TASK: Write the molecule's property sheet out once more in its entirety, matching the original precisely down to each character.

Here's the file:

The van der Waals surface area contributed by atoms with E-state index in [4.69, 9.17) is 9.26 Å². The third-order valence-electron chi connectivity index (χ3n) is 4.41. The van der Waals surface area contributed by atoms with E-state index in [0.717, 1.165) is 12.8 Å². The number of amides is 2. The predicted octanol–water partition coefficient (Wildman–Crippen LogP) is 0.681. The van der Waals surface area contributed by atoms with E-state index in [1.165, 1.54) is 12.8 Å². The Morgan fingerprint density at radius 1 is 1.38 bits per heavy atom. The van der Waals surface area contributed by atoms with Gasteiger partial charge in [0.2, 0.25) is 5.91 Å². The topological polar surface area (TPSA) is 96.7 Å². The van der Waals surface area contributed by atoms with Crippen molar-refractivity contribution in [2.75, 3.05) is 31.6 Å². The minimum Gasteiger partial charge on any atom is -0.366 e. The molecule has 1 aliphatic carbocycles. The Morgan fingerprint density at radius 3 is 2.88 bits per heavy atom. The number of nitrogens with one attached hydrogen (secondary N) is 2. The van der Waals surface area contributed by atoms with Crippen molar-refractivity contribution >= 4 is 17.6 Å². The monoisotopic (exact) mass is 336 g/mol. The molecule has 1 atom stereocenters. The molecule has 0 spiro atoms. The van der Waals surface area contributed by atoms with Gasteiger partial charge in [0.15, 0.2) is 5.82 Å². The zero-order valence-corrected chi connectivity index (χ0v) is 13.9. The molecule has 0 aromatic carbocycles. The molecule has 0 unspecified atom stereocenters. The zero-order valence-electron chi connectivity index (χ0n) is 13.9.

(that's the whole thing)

The van der Waals surface area contributed by atoms with E-state index in [4.69, 9.17) is 9.26 Å². The third-order valence-electron chi connectivity index (χ3n) is 4.41. The van der Waals surface area contributed by atoms with E-state index in [0.717, 1.165) is 12.8 Å². The number of amides is 2. The predicted octanol–water partition coefficient (Wildman–Crippen LogP) is 0.681. The van der Waals surface area contributed by atoms with E-state index in [1.165, 1.54) is 12.8 Å². The Morgan fingerprint density at radius 1 is 1.38 bits per heavy atom. The van der Waals surface area contributed by atoms with Gasteiger partial charge in [0.2, 0.25) is 5.91 Å². The topological polar surface area (TPSA) is 96.7 Å². The van der Waals surface area contributed by atoms with Crippen molar-refractivity contribution in [2.75, 3.05) is 31.6 Å². The minimum Gasteiger partial charge on any atom is -0.366 e. The molecule has 1 aliphatic carbocycles. The Morgan fingerprint density at radius 3 is 2.88 bits per heavy atom. The number of nitrogens with one attached hydrogen (secondary N) is 2. The van der Waals surface area contributed by atoms with Crippen molar-refractivity contribution >= 4 is 17.6 Å². The monoisotopic (exact) mass is 336 g/mol. The molecule has 1 atom stereocenters. The molecule has 0 spiro atoms. The van der Waals surface area contributed by atoms with Gasteiger partial charge in [0.15, 0.2) is 5.82 Å². The zero-order valence-corrected chi connectivity index (χ0v) is 13.9. The molecule has 0 aromatic carbocycles. The molecule has 0 unspecified atom stereocenters. The zero-order valence-electron chi connectivity index (χ0n) is 13.9.